Chase Headley does it all. The new york yankees infielder has quietly amassed a strong season in pinstripes, a veteran performing well in a sea of young players. His veteran acumen comes in handy from time to time, but even he faced what seemed like an unmovable obstacle in Cleveland Indians ace Corey Kluber. Headley won that battle once on Monday night, however, putting his team in position to take down the mighty ace.

Yankees infielder hits homer

Indians pitchers have been allergic to home runs this season, giving up just 140 this season before Monday; only the Los Angeles Dodgers have surrendered less.

Kluber has been particularly good in that regard, so the Yankees couldn't have expected much when Headley came to the plate in the bottom of the third inning. Kluber retired the first six batters he faced with ease, but against the seventh one, he gave up a home run that tied the game up at 1-1.

Beyond tying the game, the home run had particular significance for Headley. Heading into the night, he was 0-for-11 against the Indians ace. After a weekend sweep of the Kansas City Royals, the Indians were working off a scoreless streak of 30 innings.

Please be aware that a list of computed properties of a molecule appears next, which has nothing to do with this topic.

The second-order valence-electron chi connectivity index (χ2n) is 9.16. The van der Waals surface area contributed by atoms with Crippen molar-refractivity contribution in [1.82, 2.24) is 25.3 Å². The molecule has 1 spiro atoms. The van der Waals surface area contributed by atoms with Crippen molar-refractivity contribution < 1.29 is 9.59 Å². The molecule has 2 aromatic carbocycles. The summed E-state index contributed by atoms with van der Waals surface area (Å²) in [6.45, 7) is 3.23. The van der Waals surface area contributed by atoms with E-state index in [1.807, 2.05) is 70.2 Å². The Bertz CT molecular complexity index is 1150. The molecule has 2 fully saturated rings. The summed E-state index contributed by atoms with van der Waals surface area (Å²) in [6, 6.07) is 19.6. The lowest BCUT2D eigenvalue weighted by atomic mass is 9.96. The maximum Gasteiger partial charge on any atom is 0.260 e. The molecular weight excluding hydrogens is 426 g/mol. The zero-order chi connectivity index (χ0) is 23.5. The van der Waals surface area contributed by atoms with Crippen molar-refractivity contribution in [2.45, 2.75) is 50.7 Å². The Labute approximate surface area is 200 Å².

With one fell swing, the Yankees ended that, matching Cleveland in a game that pitted two of the American League's best teams against one another just a month before the postseason.

Headley continues surprising stretch

The third baseman's numbers don't necessarily jump off the page. The solo shot was just his ninth home run of the season.

He's batting .273 with 52 RBIs. By ESPN's calculations, he has been worth 1.5 Wins Above Replacement, which is just over half of what he was worth to the Yankees last season. If the team didn't face as many injuries as it has this season, Headley probably wouldn't be playing nearly as much as he is now.

But outside of a really troubling May, Headley has been solid each month of the season.

In August, he has four home runs, which surpasses April for the most he's hit in a month this season. He has also now scored a run in three consecutive games. He's the kind of player who shows up for work each day, not always making the most valuable contribution, but remaining a steady presence for the team. The Yankees are going to need that as August turns to September and September turns to October.

For now, the Yankees should simply be happy that Headley was able to tie an important game with a shot off one of the best pitchers in all of baseball.